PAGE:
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Tuesday

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Hard-Hacking & Soft-Hacking

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by Brian Haven
@ 8:13 PM

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» Design Thinking
» Hard Hacking
» Participation
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» Soft Hacking
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In my previous post, I described the phenomenon of participatory culture and how institutions are no longer in control (see Making With People). There are several examples of how this participation manifests itself in the world, and the first examples I’d like to talk about are hard-hacking and soft-hacking.


HARD-HACKING
Hard-hacking is the tangible sibling to soft-hacking, which I’ll describe in a moment. Hard-hacking occurs when a person makes modifications to a physical object after it has been introduced into the world. It involves altering the physical nature of an artifact to add, enhance, or change the intended functionality of that product. Hard-hacking also occurs in a lesser form when a person obtains a hack created by another individual and applies it to their artifact — they weren’t the original hacker, but they imposed the change made by someone else. In either instance, they changed a product in a way that wasn’t intended by the original designer, stepping beyond the complacent consumption likely desired by the originating enterprise.
[Slammed Civic from corey m stover on flickr]
For example, sub-cultures surrounding the modification of cars and motorcycles is rich with examples of functional enhancements to products and the social interactions that accompany these cultures. The hard-hacking of motorcycles, such as the Harley-Davidson, consists of ‘chopping’ up the bike — giving birth to the term Chopper — to alter both its performance and aesthetic. Similar behaviors exist among some young Asian-Americans in Southern California’s import car racing culture where members make performance and aesthetic modifications to import automobiles, developing rich social communities around their activities. Formerly, AOL chat groups existed for groups like the O.C. Racerz and Import Scene (see Victoria Namkung’s fantastic chapter, “Reinventing The Wheel: Import Car Racing in Southern California” in the book “Asian American Youth” by Jennifer Lee and Min Zhou).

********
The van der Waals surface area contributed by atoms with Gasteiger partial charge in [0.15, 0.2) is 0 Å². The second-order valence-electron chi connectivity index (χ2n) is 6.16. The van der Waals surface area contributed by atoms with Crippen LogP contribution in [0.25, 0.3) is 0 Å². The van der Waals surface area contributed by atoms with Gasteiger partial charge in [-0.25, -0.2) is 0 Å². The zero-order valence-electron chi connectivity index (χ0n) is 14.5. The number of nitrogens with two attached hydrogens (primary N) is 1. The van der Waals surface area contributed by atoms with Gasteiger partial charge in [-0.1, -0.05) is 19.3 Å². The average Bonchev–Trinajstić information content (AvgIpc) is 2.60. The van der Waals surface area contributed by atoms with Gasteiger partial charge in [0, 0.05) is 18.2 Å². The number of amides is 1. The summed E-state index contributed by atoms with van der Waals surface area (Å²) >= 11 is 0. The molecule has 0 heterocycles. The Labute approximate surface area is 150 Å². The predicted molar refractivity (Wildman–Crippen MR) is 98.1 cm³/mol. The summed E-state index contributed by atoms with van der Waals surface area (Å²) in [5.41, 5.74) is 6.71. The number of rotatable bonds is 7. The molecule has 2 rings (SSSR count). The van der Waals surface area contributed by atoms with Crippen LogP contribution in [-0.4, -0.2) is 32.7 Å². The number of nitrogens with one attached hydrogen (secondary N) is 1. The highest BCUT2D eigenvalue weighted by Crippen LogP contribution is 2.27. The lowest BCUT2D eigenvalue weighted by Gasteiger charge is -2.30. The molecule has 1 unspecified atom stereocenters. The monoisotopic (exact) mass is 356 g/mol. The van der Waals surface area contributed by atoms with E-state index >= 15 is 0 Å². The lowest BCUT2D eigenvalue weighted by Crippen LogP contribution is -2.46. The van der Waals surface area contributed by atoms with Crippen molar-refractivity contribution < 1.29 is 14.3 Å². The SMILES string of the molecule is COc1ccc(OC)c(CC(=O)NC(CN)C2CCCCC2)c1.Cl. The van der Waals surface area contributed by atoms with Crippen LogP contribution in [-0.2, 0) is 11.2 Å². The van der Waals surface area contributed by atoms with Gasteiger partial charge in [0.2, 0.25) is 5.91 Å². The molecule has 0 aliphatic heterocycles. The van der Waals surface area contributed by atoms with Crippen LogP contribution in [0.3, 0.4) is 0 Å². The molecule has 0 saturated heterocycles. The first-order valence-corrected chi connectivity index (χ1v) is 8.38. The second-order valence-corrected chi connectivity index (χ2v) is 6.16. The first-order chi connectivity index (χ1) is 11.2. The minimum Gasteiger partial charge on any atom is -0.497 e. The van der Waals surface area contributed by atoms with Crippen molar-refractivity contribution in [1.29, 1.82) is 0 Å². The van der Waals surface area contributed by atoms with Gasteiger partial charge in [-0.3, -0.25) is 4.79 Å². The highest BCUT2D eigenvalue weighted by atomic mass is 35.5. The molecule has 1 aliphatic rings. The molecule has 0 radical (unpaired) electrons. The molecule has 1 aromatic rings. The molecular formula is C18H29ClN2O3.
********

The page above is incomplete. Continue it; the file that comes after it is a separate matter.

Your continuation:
SOFT-HACKING
Soft-hacking, on the other hand, involves the modification of digital objects after they’ve been introduced into the world. Modifications can include the writing or alteration of software as well as reforming digital images or video. Like hard-hacking, some people exhibit a lesser, yet still important form of soft-hacking. This occurs when a person doesn’t create their own soft-hack, but instead acquires someone else’s for their own personal use. In both instances, people are making changes to a product that wasn’t intended by the original designer.
[Original iPod from “Using An Original iPod In A Smart Car” at bioneural.net by Bruce McKenzie]
For example, the early days of Apple’s iPod were inundated with soft-hacking. The device was originally intended only to store and play music files, but savvy owners of the product quickly discovered the alternative uses it afforded. People created their own software to extend the capabilities of the device in ways Apple had not, originally, intended. Many software applications existed (and still exist) that enable file and music transfers from the iPod to other iPods and computers that don’t use iTunes. This is not how Apple intended it’s product to be used, but these tools have been around since the iPod’s introduction. More recently, people have “jailbroken” Apple iPhones to use on carrier networks other than AT&T. A vibrant community exists at iPodHacks where these activities are tracked and announced to interested parties.


It’s important to note that the social communities that surround these activities are as interesting as the hacking behaviors themselves. It enables the individuals with common interest to share thoughts, ideas, and their passion for the activity. It also supports the addition of new members as well as the propagation of the activity.

 

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